Goodkey agreed with Morning Bull and emphasized the need to create Indigenous capital to empower economic sovereignty.

“When we empower self-reliance among communities, we all rise up together. That’s the idea of Reconciliation – both Indigenous and non-Indigenous communities' benefit, and we work together to build a better future for Canadians,” said Goodkey.  

Attract Indigenous meetings and events 

 The third recommendation lays the foundation for relationship-building and encourages the community to prioritize the establishment of Indigenous tourism in the region.

Holder emphasized how Indigenous tourism is an opportunity to share culture, connect youth and elders and ensure all these individuals benefit economically in the process.

“Within the Indigenous tourism industry, I encountered a term I refer to as ‘money wounds’, or the difficulty that people have in earning money. It can be intimidating to understand how to charge for things that are natural gifts or naturally a part of our culture,” said Holder. 

Holder explained how following a conversation with a friend, she started using a metaphor that explains money as the new equivalent to trading with beaver pelt.  

“For Indigenous People, we have to approach economics in a cultural way that benefits us and feels good to us.”

Holder shared that a significant number of Indigenous people who work in tourism have a desire to become entrepreneurs, and 30 per cent of these individuals are women.

Four takeaways from the panel on the path to Reconciliation 
  • Understand that Economic Reconciliation is a win-win for everyone - not just for the Nations. Everyone is going to benefit if we all rise up. 
  • Take part in an Indigenous experience. Come walk with us, come eat with us and come learn with us. 
  • Continue to learn, advocate and create those spaces to be good neighbours.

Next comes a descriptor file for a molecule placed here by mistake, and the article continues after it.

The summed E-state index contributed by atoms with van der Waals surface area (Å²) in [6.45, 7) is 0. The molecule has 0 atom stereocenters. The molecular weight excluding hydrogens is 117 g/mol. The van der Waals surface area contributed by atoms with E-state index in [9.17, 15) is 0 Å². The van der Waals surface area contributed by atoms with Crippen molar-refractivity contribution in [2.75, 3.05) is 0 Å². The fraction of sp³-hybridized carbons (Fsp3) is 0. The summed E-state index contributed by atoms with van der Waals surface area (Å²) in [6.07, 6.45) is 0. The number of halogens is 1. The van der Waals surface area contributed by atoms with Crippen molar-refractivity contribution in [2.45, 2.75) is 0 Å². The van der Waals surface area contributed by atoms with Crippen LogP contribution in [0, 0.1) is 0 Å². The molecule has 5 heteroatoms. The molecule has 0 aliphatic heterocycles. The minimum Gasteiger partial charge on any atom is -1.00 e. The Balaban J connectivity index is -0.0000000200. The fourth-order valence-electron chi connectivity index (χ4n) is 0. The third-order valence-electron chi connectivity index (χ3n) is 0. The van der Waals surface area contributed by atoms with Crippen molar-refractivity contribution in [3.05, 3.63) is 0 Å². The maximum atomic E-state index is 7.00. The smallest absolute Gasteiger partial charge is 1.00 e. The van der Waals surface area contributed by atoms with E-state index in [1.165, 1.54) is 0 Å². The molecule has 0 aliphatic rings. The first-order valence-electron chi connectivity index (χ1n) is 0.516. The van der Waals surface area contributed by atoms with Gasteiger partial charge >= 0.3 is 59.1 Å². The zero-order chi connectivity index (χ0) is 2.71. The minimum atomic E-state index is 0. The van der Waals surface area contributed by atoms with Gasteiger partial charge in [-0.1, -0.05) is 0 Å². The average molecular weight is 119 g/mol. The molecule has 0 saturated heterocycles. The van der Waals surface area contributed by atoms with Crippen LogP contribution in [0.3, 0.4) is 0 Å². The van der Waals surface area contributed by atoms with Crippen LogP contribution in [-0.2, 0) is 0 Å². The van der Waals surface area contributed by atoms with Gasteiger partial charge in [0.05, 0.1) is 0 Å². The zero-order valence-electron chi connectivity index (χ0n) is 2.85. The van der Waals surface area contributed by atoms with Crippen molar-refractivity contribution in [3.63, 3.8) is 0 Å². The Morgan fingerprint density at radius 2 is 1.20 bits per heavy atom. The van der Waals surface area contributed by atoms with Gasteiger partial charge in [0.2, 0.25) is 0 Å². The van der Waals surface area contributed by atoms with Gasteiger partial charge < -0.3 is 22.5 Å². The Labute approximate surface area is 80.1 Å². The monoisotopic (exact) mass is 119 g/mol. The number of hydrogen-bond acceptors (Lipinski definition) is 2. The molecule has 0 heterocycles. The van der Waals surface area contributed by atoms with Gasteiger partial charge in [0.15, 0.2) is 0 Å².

• Lean into Economic Reconciliation and understand it is challenging work. We are fighting forces that have been happening since 1867, and the Indigenous Economic Contribution Study shows us we have a lot more work to do.


What is New Economy LIVE? The New Economy LIVE event series aims to engage Calgarians in the economic strategy and the interconnected drivers that create long-term prosperity and an inclusive economy. In case you missed it, you can watch the full New Economy LIVE on our YouTube channel.    

Reconciliation Statement: Calgary Economic Development is committed to advancing Reconciliation with and for Indigenous Peoples, businesses and communities to contribute to an equitable future. We strive to respond to and adopt the Truth and Reconciliation Commission’s Calls to Action. 

We collaborate with The City of Calgary and work with the Indigenous Relations Office, to develop actionable items in response to the White Goose Flying Report. We are responsible for listening to, learning from and visiting with Indigenous Peoples, Elders, Traditional Knowledge Keepers and community members. This is in the spirit of fostering reciprocal and mutually beneficial relationships to become a trusted partner to Indigenous communities and businesses. This commitment is only the start of a pathway that is intergenerational. We will identify, amplify and elevate the power of the Indigenous economies in the Treaty 7 Region and Otipemisiwak Métis Government, Calgary Nose Hill Métis District 5 and Calgary Elbow Métis District 6. We commit to holding ourselves accountable through our Reconciliation Action Plan, to support actions and strategies that create tangible benefits for Indigenous Peoples towards economic prosperity.